The Canadian watchdog regulator, the Ontario Securities Commission (OSC), says the collapse of QuadrigaCX cryptocurrency exchange was the outcome of fraud by its founder Gerry Cotten, who suddenly died in India on December 9, 2018, Bloomberg reports.
Cotten's death resulted in $125 million in losses for 76,000 investors in Canada and abroad as the QuadrigaCX's founder was the only one who had private keys for lost cryptocurrencies.
The OSC Director of the Enforcement Branch Jeff Kehoe says while public release of an investigative report is rare, the OSC believes the tens of thousands of Ontarians who entrusted the exchange with their funds have right to know the truth.
"Our aim in making this information public is also to prevent this type of situation from recurring," Kehoe added.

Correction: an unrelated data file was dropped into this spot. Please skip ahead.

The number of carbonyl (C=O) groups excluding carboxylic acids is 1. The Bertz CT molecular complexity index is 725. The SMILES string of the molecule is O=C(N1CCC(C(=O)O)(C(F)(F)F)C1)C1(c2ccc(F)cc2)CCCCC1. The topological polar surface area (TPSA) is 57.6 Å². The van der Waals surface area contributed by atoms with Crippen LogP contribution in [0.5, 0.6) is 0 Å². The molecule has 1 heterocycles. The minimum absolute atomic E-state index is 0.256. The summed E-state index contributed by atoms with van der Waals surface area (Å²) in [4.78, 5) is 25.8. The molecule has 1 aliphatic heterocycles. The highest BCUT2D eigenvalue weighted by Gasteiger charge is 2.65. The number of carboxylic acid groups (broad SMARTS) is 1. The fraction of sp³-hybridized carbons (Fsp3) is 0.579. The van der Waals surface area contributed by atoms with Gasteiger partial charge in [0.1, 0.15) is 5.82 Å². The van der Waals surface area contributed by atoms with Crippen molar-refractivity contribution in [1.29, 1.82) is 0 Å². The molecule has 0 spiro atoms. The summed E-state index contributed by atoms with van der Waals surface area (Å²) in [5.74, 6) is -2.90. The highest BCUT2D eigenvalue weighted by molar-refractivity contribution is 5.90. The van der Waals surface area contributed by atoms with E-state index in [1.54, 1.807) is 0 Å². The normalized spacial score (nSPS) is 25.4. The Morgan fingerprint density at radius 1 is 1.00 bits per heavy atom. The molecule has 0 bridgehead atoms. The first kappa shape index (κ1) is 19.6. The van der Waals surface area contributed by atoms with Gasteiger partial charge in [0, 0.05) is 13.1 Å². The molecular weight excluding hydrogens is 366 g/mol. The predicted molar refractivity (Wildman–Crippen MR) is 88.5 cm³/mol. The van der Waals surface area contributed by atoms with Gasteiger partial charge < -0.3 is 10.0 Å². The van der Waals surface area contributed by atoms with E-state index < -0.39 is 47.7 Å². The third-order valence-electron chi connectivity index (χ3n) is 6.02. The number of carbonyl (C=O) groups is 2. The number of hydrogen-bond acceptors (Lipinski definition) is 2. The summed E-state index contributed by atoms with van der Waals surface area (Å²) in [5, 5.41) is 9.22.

In February 2019, the Ontario’s regulator began reviewing the matter, given that 40% of investors in the platform were from Ontario.
For almost a year, the regulator analyzed trading and blockchain data, interviewed key witnesses, and collaborated with numerous regulatory bodies in Canada and abroad.
The regulator concluded that Cotten operated a Ponzi scheme. The investigation says Cotten opened accounts under aliases and credited himself with fictitious currency and crypto balances, which he traded with other Quadriga clients.
When Cotten sustained losses due to the drop of crypto prices, he covered loses with other clients’ deposits. OSC staff calculated that the bulk of the $169 million in client losses – approximately $115 million – arose from Cotten’s fraudulent trading.
In March, Ernst & Young, the company in charge of dealing with the creditors of the now defunct Canadian crypto exchange QuadrigaCX, received a request from the Canadian Revenue Authority (CRA) for information on its users.
Court documents filed with the Ontario Superior Court of Justice on March 24 detail the claim, which covers 750,000 documents on the exchange's 115,000 users.
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